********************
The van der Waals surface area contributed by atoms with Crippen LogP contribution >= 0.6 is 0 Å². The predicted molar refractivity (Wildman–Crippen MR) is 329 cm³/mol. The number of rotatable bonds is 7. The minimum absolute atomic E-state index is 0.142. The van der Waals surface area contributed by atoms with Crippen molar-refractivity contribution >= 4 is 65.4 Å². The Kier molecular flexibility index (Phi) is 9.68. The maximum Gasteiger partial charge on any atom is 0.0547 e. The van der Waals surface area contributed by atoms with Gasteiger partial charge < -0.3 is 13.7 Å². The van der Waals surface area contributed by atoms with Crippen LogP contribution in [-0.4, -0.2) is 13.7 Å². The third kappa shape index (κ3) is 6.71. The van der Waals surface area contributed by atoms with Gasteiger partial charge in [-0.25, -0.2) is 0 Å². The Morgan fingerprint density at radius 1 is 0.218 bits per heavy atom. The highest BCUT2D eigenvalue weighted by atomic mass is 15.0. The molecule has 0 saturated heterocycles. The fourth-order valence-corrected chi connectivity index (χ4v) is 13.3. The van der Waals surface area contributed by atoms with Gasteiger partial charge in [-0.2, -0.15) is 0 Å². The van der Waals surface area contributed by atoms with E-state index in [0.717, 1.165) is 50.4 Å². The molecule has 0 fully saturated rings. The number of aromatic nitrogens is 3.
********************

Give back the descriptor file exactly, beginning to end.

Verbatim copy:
The van der Waals surface area contributed by atoms with Crippen LogP contribution >= 0.6 is 0 Å². The predicted molar refractivity (Wildman–Crippen MR) is 329 cm³/mol. The number of rotatable bonds is 7. The minimum absolute atomic E-state index is 0.142. The van der Waals surface area contributed by atoms with Crippen molar-refractivity contribution >= 4 is 65.4 Å². The Kier molecular flexibility index (Phi) is 9.68. The maximum Gasteiger partial charge on any atom is 0.0547 e. The van der Waals surface area contributed by atoms with Gasteiger partial charge < -0.3 is 13.7 Å². The van der Waals surface area contributed by atoms with Crippen LogP contribution in [-0.4, -0.2) is 13.7 Å². The third kappa shape index (κ3) is 6.71. The van der Waals surface area contributed by atoms with Gasteiger partial charge in [-0.25, -0.2) is 0 Å². The Morgan fingerprint density at radius 1 is 0.218 bits per heavy atom. The highest BCUT2D eigenvalue weighted by atomic mass is 15.0. The molecule has 0 saturated heterocycles. The fourth-order valence-corrected chi connectivity index (χ4v) is 13.3. The van der Waals surface area contributed by atoms with Gasteiger partial charge in [-0.2, -0.15) is 0 Å². The van der Waals surface area contributed by atoms with E-state index in [0.717, 1.165) is 50.4 Å². The molecule has 0 fully saturated rings. The number of aromatic nitrogens is 3.